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Alberta resource guides learners towards Indigenous language revitalization

A group from the University of Alberta has released a new guide to help revitalize Indigenous languages.

“Many people are at different levels in their language revitalization journey,” said Pamela McCoy Jones, the executive director for Indigenous programming and research at the University of Alberta.

“Some communities might be developing curriculum, developing teacher resources or doing land-based programming for youth and young adults, but then some are just starting out.”

The loss of Indigenous language is one of many impacts of the Residential School system.

“The goals of colonization was to erase Indigenous languages and replace with English and Christianity but now from revitalization, all those languages are coming alive again,” said Elder Dr. Elmer Ghostkeeper, part of the Indigenous advisory committee for this guide.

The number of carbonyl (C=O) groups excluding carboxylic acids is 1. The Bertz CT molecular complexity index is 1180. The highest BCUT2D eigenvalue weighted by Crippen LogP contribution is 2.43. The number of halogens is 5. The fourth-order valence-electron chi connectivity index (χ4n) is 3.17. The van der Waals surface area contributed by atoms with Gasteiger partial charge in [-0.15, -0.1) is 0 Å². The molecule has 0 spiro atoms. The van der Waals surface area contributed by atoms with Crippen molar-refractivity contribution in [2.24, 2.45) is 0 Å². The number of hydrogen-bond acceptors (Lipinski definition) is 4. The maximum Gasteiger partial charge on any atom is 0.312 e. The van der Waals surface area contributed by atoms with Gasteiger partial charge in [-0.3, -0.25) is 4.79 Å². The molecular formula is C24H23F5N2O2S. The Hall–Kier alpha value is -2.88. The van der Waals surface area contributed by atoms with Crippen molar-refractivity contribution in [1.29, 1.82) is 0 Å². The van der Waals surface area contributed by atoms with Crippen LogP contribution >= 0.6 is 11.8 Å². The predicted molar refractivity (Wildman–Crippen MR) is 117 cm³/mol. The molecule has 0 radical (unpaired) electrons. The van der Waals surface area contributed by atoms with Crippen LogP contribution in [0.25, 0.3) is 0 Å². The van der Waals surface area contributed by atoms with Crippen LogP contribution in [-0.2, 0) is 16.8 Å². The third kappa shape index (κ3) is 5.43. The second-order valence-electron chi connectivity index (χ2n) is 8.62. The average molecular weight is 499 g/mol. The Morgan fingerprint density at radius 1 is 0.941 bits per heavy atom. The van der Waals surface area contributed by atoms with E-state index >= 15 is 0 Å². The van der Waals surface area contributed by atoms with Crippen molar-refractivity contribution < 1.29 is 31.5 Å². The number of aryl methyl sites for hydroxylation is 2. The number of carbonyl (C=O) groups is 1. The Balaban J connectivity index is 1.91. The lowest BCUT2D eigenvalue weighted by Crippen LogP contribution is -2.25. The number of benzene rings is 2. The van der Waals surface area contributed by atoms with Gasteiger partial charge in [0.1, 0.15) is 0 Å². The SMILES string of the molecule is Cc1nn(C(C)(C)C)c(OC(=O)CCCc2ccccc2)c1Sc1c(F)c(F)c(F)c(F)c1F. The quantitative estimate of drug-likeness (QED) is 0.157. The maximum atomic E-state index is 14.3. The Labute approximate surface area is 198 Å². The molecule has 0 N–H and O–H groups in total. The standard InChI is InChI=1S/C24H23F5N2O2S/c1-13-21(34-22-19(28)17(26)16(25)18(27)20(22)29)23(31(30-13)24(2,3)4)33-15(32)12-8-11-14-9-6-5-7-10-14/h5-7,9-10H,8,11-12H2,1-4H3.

Ghostkeeper explained there are an estimated 70 Indigenous languages still spoken but only around 15 per cent of people in Indigenous communities can speak fluently.

“I don’t think I or my parents really grew up being proud of being indigenous,” said McCoy Jones. “There’s institutional racism, there’s systemic racism.”

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Now with more available programing and cultural celebrations, McCoy Jones said more people want to reconnect with their culture and learn the language and traditions.

The resource can help. It’s both an online and printed tool that can guide teachers and learners towards creating educational programs on the path towards fluency.

“There is so much good work happening in the community and across Canada that this is kind of our starting point and that we’ll continue to build resources that will build on this guide,” said McCoy Jones.

For now, the guide includes a road map to creating curriculums for immersion, bilingual or subject-specific courses from kindergarten into post-secondary.

&copy 2024 Global News, a division of Corus Entertainment Inc.


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